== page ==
- track width
The width, in pixels, of the track rectangle.
- transformation matrix
A 3-by-3 matrix that defines how to map points from one coordinate space into another coordinate space.
- tween data
The data in a tween track, such as interpolation values.
- tween track
A modifier track that performs a specific kind of tweening, such as path-to-matrix rotation.
A process interpolating new data between given values in conformance to an algorithm. It is an efficient way to expand or smooth a movie’s presentation between its actual frames.
- twos-complement encoding
A system for digitally encoding sound that stores the amplitude values as a signed number—silence is represented by a sample with a value of 0. For example, with 8-bit sound samples, twos-complement values would range from –128 to 127, with 0 meaning silence. The Audio Interchange File Format (AIFF) stores samples in twos-complement form. Compare offset-binary encoding.
The address of a website.
- user data
Auxiliary data that your application can store in a QuickTime movie, track, or media structure. The user data is stored in a user data list; items in the list are referred to as user data items. Examples of user data include a copyright, date of creation, name of a movie’s director, and special hardware and software requirements. See also user data list, user data item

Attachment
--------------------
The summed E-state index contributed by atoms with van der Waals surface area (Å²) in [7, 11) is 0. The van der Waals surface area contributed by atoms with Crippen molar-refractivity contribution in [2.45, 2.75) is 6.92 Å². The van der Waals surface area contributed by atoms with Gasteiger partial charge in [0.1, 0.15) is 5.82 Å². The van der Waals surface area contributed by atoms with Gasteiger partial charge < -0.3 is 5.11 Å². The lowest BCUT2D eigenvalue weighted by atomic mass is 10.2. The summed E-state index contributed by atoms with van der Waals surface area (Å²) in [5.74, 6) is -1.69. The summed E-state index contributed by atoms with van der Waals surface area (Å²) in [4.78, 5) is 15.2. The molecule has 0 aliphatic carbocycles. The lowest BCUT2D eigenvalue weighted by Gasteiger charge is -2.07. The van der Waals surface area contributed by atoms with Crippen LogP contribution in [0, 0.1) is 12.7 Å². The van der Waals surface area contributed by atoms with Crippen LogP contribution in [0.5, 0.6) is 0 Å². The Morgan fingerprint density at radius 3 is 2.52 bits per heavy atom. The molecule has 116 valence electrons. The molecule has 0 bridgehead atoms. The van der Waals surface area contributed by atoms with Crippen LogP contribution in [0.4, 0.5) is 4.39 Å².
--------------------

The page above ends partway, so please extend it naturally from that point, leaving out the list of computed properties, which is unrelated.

- user data item
A single element in a user data list, such as a modification date or copyright notice.
- user data list
The collection of user data for a QuickTime movie, track, or media. Each element in the user data list is called a user data item.
- VR (virtual reality)
See QuickTime VR.
- Wired Sprite
A sprite such as a clickable button that has wired actions associated with it.